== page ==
A kick-back may hold the answers this struggling northwestern Ohio industrial city is searching for after six teenagers died when a stolen SUV crashed into a pond near dawn. Two other teens escaped the submerged vehicle after it flipped over the guardrail on what locals call "Dead Man's Curve."
One of the survivors said the 19-year-old driver was speeding before she hit a guard rail and the SUV flipped into a pond.
Brian Henry, 18, told reporters he tried to persuade the woman to slow down before the five-passenger Honda Passport, crammed with eight teenagers, sped down a 35-mph road and into the water early Sunday.
"The car had jerked out of control," Henry told TV station WYTV in Youngstown. "I don't know if she did it on purpose, or how fast she was going (if) that's why it jerked like that."
The driver and five boys died.
Henry said he was thrown into the back of the vehicle and blacked out until the chilly water made him alert. He used his elbow to break a window and wriggled out of the submerged vehicle along with 15-year-old Asher Lewis. The pair, who suffered only minor injuries, ran to a home to call 911.
Jacquelyn Kimble said she was scared by the early morning banging on her door but agreed to help after recognizing one of the boys.
"They were so scared. They were shaking and so cold," Kimble told the Warren Tribune Chronicle. "They kept saying she was driving crazy, that girl was driving crazy."
Authorities have cautioned against speculation about what happened and say they're trying to gather facts as family and friends in this struggling northwestern Ohio industrial city try to fit the pieces of the tragedy together. All eight passengers came from the close-knit black community in this small, mostly working-class city of 41,000, so the deaths punched a hole in a part of Warren where everyone seems related by blood or marriage, and the rebellious rituals of youth have played out across generations.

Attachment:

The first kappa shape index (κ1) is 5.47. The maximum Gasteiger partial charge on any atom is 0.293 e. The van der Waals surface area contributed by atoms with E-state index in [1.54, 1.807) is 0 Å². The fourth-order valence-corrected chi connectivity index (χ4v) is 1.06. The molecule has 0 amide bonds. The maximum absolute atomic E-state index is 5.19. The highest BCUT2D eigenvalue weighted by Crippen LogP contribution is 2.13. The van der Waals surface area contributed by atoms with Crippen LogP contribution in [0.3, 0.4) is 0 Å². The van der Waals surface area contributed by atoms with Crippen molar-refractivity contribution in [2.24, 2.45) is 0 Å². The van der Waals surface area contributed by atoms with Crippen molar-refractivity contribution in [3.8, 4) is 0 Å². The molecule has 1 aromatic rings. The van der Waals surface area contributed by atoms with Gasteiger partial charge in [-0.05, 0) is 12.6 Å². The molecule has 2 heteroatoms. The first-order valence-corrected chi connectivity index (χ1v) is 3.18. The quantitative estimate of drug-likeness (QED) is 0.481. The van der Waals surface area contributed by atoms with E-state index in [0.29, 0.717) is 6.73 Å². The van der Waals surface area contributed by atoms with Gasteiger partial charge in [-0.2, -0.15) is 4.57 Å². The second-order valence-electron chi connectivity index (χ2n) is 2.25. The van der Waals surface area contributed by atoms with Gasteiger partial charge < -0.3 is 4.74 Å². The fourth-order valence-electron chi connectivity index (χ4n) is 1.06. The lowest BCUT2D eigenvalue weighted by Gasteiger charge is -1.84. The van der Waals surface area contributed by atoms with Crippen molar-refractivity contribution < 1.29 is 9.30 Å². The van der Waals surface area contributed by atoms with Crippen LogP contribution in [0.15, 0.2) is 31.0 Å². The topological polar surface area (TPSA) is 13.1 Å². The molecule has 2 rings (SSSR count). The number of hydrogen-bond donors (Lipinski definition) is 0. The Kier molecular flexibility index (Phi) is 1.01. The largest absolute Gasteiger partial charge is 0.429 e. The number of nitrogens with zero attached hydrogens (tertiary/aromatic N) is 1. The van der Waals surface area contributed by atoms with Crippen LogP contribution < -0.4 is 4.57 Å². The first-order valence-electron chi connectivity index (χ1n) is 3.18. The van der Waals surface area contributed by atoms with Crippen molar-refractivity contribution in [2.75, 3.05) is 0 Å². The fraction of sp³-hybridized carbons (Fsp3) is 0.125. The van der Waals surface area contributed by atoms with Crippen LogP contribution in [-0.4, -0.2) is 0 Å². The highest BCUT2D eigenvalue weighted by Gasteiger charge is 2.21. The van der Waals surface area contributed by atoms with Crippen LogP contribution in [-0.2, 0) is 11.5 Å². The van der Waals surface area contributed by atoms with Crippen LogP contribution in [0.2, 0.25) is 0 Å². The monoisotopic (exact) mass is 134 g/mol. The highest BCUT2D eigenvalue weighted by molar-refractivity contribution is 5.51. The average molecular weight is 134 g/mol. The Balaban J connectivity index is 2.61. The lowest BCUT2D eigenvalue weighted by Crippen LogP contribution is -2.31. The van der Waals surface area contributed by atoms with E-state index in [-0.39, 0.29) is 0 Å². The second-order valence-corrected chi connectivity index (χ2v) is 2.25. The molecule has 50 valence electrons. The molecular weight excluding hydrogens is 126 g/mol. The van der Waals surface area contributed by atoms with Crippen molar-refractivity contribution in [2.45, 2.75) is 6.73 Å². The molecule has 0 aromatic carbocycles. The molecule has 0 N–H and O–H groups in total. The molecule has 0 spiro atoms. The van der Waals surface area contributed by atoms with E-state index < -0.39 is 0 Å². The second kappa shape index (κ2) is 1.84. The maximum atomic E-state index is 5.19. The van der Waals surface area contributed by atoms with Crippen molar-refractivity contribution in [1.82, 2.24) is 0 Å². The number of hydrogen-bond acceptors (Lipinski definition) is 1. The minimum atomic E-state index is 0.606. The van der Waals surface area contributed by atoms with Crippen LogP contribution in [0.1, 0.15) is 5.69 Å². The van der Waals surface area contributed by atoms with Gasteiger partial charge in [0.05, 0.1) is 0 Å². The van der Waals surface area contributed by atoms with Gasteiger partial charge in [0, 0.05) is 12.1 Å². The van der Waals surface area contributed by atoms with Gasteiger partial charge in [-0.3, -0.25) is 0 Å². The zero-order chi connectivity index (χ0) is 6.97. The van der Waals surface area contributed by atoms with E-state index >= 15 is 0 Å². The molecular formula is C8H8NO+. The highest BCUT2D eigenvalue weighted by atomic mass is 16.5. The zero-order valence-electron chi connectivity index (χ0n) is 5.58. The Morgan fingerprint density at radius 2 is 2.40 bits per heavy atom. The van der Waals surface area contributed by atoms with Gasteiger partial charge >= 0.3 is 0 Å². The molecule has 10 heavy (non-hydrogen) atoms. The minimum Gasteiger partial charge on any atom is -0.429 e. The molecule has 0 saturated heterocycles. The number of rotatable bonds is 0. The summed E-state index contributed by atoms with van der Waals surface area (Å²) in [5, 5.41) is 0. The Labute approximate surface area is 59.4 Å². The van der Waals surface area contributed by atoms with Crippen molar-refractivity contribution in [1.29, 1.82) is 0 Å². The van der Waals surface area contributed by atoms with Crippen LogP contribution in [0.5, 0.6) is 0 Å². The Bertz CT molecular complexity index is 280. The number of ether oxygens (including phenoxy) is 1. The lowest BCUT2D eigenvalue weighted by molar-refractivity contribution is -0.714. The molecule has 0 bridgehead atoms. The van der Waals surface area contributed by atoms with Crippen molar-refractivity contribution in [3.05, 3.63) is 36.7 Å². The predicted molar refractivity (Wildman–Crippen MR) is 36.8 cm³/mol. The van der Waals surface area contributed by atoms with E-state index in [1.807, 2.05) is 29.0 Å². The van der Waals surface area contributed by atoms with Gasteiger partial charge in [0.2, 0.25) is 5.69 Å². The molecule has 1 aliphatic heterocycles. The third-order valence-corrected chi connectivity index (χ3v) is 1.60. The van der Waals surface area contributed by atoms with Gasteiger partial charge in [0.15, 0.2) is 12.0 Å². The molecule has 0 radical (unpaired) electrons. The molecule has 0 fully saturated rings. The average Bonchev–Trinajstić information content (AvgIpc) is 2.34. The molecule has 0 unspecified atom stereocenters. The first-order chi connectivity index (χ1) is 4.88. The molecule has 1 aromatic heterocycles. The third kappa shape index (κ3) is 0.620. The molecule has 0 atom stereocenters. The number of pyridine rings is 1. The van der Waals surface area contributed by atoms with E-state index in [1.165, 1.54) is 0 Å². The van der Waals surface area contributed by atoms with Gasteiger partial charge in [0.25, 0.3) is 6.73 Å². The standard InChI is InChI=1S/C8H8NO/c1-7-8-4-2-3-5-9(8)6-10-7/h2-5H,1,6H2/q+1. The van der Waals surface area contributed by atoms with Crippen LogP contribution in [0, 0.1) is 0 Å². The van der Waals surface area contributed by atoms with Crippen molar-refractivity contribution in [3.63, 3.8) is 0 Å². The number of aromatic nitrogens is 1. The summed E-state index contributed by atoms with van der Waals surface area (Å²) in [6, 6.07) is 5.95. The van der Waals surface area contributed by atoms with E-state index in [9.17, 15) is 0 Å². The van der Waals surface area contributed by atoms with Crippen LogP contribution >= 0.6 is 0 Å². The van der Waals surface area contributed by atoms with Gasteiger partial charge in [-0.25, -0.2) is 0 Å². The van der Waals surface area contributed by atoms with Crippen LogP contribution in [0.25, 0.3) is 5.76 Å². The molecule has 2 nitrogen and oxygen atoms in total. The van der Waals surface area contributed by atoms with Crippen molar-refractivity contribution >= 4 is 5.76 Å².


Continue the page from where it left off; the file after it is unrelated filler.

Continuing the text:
The car was reported stolen on Monday, more than a day after the crash. It wasn't clear if the passengers knew the car was stolen.
Henry said the teens had been headed home. He said he caught a ride with the group after the other boys were already in the vehicle, so he's not sure what they had been doing earlier.
Lisa Williamson said her son, Brandon Murray, and his best friend, Ramone White, both 14, each told their parents they were sleeping at the other's house but then ended up at a kick-back and were probably trying to catch a ride home in the stolen SUV.
"They were just kids out having fun, not kids into gangs, no drugs involved," Williamson said. "They're just kids doing what we all did at one time."
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Brandon and Ramone were close friends with another 14-year-old in the car, Andrique Bennett, known as "Butter." He told his father, Andre Bennett Sr., that he was staying overnight at a friend's house.
"It's something they did all the time -- go to the mall, go to the movies, then stay over with their friends," the elder Bennett said Monday at his home, as family and friends came through the front door, bringing hugs, tears and love.
Everyone described Andrique, Brandon and Ramone as typical teens. They weren't into crime or drugs. They were lovers of music, video games and sports.
Their mysterious whereabouts on the deadly night were typical, too, Brandon's mother said.
Sitting in her own living room, Williamson reminisced about her own Saturday nights growing up in Warren: "How many times did we pile into a car, having to get home before Sunday school?"
But she still can't understand: "What made them get in that car?"
Authorities were awaiting the results of drug and alcohol tests on the dead teens. Investigators say excessive speed was a key factor in the crash, and that the passengers weren't wearing seat belts.
Five of the dead were trapped inside the SUV when it flipped into about five feet of water. A sixth was thrown from the vehicle and found underneath it, authorities said.
In addition to Andrique, Brandon and Ramone, state police identified the dead as the driver, Alexis Cayson; Kirklan Behner, 15; and Daylan Ray, 15. Three drowned, and autopsies on the others were incomplete, the coroner said.
At a prayer service, Mayor Doug Franklin said lessons can be learned from the crash. He spoke about teaching young people to make good choices.
He said he wants others to know one thing about the young people who died:
"They're not unlike any other families and young people throughout our country," he said. "Some bad decisions were made that led to this tragic event."
Press; By JESSE WASHINGTON]
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